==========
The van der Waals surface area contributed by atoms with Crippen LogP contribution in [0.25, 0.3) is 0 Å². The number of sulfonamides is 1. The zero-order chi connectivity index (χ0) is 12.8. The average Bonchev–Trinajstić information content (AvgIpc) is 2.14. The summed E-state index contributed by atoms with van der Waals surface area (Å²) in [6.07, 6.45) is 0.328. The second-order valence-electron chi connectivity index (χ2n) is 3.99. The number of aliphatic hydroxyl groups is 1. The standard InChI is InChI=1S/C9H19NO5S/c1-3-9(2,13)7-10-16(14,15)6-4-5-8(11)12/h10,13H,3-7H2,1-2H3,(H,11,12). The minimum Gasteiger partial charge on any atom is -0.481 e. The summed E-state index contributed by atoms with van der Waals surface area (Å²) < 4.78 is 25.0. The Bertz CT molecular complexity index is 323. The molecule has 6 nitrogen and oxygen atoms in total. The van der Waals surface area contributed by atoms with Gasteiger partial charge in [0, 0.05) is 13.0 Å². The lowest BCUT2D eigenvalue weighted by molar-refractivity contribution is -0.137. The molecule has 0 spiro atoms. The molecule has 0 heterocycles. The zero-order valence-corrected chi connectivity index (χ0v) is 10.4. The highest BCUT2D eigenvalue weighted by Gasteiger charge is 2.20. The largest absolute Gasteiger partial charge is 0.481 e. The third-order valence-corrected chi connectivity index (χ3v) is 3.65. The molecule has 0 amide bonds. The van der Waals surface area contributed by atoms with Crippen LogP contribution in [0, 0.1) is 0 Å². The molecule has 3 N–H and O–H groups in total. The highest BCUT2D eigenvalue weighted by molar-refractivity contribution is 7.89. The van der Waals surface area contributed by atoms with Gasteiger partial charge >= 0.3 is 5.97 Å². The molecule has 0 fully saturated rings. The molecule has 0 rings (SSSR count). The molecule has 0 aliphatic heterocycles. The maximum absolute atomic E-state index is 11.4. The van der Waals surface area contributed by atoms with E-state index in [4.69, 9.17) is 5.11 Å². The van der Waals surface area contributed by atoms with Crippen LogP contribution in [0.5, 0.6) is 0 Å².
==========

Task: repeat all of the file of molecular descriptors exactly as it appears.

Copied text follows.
The van der Waals surface area contributed by atoms with Crippen LogP contribution in [0.25, 0.3) is 0 Å². The number of sulfonamides is 1. The zero-order chi connectivity index (χ0) is 12.8. The average Bonchev–Trinajstić information content (AvgIpc) is 2.14. The summed E-state index contributed by atoms with van der Waals surface area (Å²) in [6.07, 6.45) is 0.328. The second-order valence-electron chi connectivity index (χ2n) is 3.99. The number of aliphatic hydroxyl groups is 1. The standard InChI is InChI=1S/C9H19NO5S/c1-3-9(2,13)7-10-16(14,15)6-4-5-8(11)12/h10,13H,3-7H2,1-2H3,(H,11,12). The minimum Gasteiger partial charge on any atom is -0.481 e. The summed E-state index contributed by atoms with van der Waals surface area (Å²) < 4.78 is 25.0. The Bertz CT molecular complexity index is 323. The molecule has 6 nitrogen and oxygen atoms in total. The van der Waals surface area contributed by atoms with Gasteiger partial charge in [0, 0.05) is 13.0 Å². The lowest BCUT2D eigenvalue weighted by molar-refractivity contribution is -0.137. The molecule has 0 spiro atoms. The molecule has 0 heterocycles. The zero-order valence-corrected chi connectivity index (χ0v) is 10.4. The highest BCUT2D eigenvalue weighted by Gasteiger charge is 2.20. The largest absolute Gasteiger partial charge is 0.481 e. The third-order valence-corrected chi connectivity index (χ3v) is 3.65. The molecule has 0 amide bonds. The van der Waals surface area contributed by atoms with Crippen LogP contribution in [0, 0.1) is 0 Å². The molecule has 3 N–H and O–H groups in total. The highest BCUT2D eigenvalue weighted by molar-refractivity contribution is 7.89. The van der Waals surface area contributed by atoms with Gasteiger partial charge >= 0.3 is 5.97 Å². The molecule has 0 fully saturated rings. The molecule has 0 rings (SSSR count). The molecule has 0 aliphatic heterocycles. The maximum absolute atomic E-state index is 11.4. The van der Waals surface area contributed by atoms with E-state index in [4.69, 9.17) is 5.11 Å². The van der Waals surface area contributed by atoms with Crippen LogP contribution in [0.5, 0.6) is 0 Å².